On Mon, 30 Jul 2001, Kevin D. Kissell wrote:
> Many years ago, I went to a lot of effort to see to it that
> FP exceptions on the Fairchild Clipper passed enough
> information up through SIGFPE to allow full userland
> emulation or fixup and replay-on-return of the operation
> on floating point faults (entertaining because there was
> a seperate FP PC). And of course no one ever used it! ;-)
That's why I took the KISS approach. Current code is cheap and satisfies
the specs I use, i.e. glibc's info pages. If anyone needs anything more
one is free to improve handlers.
> I missed the beginning of this thread, but it looks from the
> patch as if this is really about handling integer overflow
> exceptions, not FP exceptions. That's unfortunate.
The patch is about break and trap instruction handlers, indeed.
> To begin with you are correct in that we should be
> passing the EPC value at the exception (and certainly not
> the result of invoking compute_return_epc(), much less
> its side effects!), and the state of the BD bit from the
> Cause register, either abstracted into a variable in the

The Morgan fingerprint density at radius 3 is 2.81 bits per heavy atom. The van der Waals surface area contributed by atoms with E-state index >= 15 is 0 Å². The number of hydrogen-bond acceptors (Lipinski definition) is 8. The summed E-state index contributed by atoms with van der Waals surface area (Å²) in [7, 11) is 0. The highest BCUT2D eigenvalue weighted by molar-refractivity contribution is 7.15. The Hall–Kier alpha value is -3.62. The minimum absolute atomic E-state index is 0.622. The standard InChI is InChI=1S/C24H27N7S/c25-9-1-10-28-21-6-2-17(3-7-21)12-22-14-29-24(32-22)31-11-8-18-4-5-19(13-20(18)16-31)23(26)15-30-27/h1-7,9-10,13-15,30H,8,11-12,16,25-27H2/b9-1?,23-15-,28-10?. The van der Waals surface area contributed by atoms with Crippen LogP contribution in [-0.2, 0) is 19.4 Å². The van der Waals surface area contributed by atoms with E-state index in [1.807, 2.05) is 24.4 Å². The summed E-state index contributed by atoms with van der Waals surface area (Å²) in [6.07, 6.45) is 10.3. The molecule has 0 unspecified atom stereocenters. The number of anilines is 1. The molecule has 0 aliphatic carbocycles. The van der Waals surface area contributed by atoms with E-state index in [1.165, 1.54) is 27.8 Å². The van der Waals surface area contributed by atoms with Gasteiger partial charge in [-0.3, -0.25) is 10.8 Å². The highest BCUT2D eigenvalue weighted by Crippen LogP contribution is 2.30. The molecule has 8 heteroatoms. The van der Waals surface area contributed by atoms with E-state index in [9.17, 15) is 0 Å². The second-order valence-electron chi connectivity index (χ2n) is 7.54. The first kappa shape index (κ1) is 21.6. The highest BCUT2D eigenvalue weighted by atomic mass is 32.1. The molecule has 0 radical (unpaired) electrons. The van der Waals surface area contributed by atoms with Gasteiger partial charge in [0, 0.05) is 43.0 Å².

> info structure or as a flat-out copy of the Cause register.
I don't think passing BD is needed here. Enough information is
available. A SIGFPE due to a branch or a jump instruction is impossible.
Unless you have a chip on fire, in which case problems with signal
handlers are insignificant.
> I would recommend the former as being less of a security
> hole. Yes, we could blow that off and make the user
> decode for branches himself, but it's tacky. But what's
> more pernicious is the fact that, being an integer exception,
> it could have resulted from an overflow of any of the GPRs,
> including those that will be used by the low-level library
> code dispatching the signal to the user, and in the generated
> code of the user's own signal handler. If we actually want
> to allow the user to fix the operation and saturate (or whatever)
> the destination register, enough of the trap context needs
> to be passed up to the signal handler *and* back down
> on the signal return to allow that manipulation, followed
> by a resumption of execution at the instruction following
> the one that generated the trap.
Let's just leave it as an excercise to one writing some emulation code.
A general-purpose handler in the kernel or libc (which no one will
probably use) is an overkill and by defining own strict coding rules (be
it a calling convention, shadow registers or whatever) one can create
software that suits one's specific needs.
+ Maciej W. Rozycki, Technical University of Gdansk, Poland +
+ e-mail: email@example.com, PGP key available +